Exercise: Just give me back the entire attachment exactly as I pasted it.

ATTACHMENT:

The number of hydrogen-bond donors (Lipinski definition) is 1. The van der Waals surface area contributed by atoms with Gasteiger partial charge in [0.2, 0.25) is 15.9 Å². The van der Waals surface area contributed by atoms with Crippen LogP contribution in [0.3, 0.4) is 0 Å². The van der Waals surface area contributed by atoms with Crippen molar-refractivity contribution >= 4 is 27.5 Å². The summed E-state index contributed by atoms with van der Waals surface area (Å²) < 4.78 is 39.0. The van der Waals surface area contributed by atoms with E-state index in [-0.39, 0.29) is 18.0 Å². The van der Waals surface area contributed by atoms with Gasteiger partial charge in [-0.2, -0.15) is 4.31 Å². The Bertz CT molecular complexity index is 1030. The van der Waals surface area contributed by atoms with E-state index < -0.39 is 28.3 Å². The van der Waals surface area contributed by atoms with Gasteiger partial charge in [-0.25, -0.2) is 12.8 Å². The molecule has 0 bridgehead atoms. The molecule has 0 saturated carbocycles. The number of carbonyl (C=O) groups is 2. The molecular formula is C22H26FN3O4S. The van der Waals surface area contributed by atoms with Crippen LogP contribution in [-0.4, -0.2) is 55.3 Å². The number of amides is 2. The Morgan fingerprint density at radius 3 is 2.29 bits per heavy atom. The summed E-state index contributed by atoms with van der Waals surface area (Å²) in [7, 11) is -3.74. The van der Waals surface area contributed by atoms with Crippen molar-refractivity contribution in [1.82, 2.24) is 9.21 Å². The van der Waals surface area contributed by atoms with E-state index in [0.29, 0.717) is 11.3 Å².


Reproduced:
The number of hydrogen-bond donors (Lipinski definition) is 1. The van der Waals surface area contributed by atoms with Gasteiger partial charge in [0.2, 0.25) is 15.9 Å². The van der Waals surface area contributed by atoms with Crippen LogP contribution in [0.3, 0.4) is 0 Å². The van der Waals surface area contributed by atoms with Crippen molar-refractivity contribution >= 4 is 27.5 Å². The summed E-state index contributed by atoms with van der Waals surface area (Å²) < 4.78 is 39.0. The van der Waals surface area contributed by atoms with E-state index in [-0.39, 0.29) is 18.0 Å². The van der Waals surface area contributed by atoms with Gasteiger partial charge in [-0.2, -0.15) is 4.31 Å². The Bertz CT molecular complexity index is 1030. The van der Waals surface area contributed by atoms with E-state index < -0.39 is 28.3 Å². The van der Waals surface area contributed by atoms with Gasteiger partial charge in [-0.25, -0.2) is 12.8 Å². The molecule has 0 bridgehead atoms. The molecule has 0 saturated carbocycles. The number of carbonyl (C=O) groups is 2. The molecular formula is C22H26FN3O4S. The van der Waals surface area contributed by atoms with Crippen LogP contribution in [-0.4, -0.2) is 55.3 Å². The number of amides is 2. The Morgan fingerprint density at radius 3 is 2.29 bits per heavy atom. The summed E-state index contributed by atoms with van der Waals surface area (Å²) in [7, 11) is -3.74. The van der Waals surface area contributed by atoms with Crippen molar-refractivity contribution in [1.82, 2.24) is 9.21 Å². The van der Waals surface area contributed by atoms with E-state index in [0.29, 0.717) is 11.3 Å².